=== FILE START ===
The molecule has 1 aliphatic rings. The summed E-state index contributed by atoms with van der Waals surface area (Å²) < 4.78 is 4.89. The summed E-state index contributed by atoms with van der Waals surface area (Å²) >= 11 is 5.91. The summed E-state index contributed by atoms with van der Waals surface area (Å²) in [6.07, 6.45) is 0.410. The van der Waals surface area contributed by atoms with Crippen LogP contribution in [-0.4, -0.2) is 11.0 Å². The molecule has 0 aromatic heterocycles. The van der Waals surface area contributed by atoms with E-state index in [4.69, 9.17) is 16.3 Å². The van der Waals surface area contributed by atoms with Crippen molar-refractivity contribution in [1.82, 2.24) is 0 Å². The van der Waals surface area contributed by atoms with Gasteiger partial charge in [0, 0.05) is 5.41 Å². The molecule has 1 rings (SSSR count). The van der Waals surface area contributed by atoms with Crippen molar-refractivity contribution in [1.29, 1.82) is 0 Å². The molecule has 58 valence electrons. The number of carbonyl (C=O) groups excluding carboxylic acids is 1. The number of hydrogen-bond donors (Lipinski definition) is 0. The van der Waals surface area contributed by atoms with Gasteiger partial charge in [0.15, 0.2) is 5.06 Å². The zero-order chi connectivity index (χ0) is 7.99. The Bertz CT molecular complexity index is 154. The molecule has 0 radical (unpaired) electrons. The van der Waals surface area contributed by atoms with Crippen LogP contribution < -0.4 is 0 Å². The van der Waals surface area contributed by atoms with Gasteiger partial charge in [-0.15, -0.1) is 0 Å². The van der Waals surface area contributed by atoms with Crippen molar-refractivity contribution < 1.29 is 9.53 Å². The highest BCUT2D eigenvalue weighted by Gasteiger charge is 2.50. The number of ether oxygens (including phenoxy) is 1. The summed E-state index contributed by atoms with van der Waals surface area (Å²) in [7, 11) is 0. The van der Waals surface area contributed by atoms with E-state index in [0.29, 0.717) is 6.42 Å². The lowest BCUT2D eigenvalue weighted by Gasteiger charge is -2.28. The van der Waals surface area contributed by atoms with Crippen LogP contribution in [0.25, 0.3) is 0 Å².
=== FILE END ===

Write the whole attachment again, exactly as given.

The molecule has 1 aliphatic rings. The summed E-state index contributed by atoms with van der Waals surface area (Å²) < 4.78 is 4.89. The summed E-state index contributed by atoms with van der Waals surface area (Å²) >= 11 is 5.91. The summed E-state index contributed by atoms with van der Waals surface area (Å²) in [6.07, 6.45) is 0.410. The van der Waals surface area contributed by atoms with Crippen LogP contribution in [-0.4, -0.2) is 11.0 Å². The molecule has 0 aromatic heterocycles. The van der Waals surface area contributed by atoms with E-state index in [4.69, 9.17) is 16.3 Å². The van der Waals surface area contributed by atoms with Crippen molar-refractivity contribution in [1.82, 2.24) is 0 Å². The van der Waals surface area contributed by atoms with Gasteiger partial charge in [0, 0.05) is 5.41 Å². The molecule has 1 rings (SSSR count). The van der Waals surface area contributed by atoms with Crippen molar-refractivity contribution in [1.29, 1.82) is 0 Å². The molecule has 58 valence electrons. The number of carbonyl (C=O) groups excluding carboxylic acids is 1. The number of hydrogen-bond donors (Lipinski definition) is 0. The van der Waals surface area contributed by atoms with Gasteiger partial charge in [0.15, 0.2) is 5.06 Å². The zero-order chi connectivity index (χ0) is 7.99. The Bertz CT molecular complexity index is 154. The molecule has 0 radical (unpaired) electrons. The van der Waals surface area contributed by atoms with Crippen LogP contribution < -0.4 is 0 Å². The van der Waals surface area contributed by atoms with Gasteiger partial charge in [-0.15, -0.1) is 0 Å². The van der Waals surface area contributed by atoms with Crippen molar-refractivity contribution < 1.29 is 9.53 Å². The highest BCUT2D eigenvalue weighted by Gasteiger charge is 2.50. The number of ether oxygens (including phenoxy) is 1. The summed E-state index contributed by atoms with van der Waals surface area (Å²) in [7, 11) is 0. The van der Waals surface area contributed by atoms with E-state index in [0.29, 0.717) is 6.42 Å². The lowest BCUT2D eigenvalue weighted by Gasteiger charge is -2.28. The van der Waals surface area contributed by atoms with Crippen LogP contribution in [0.25, 0.3) is 0 Å².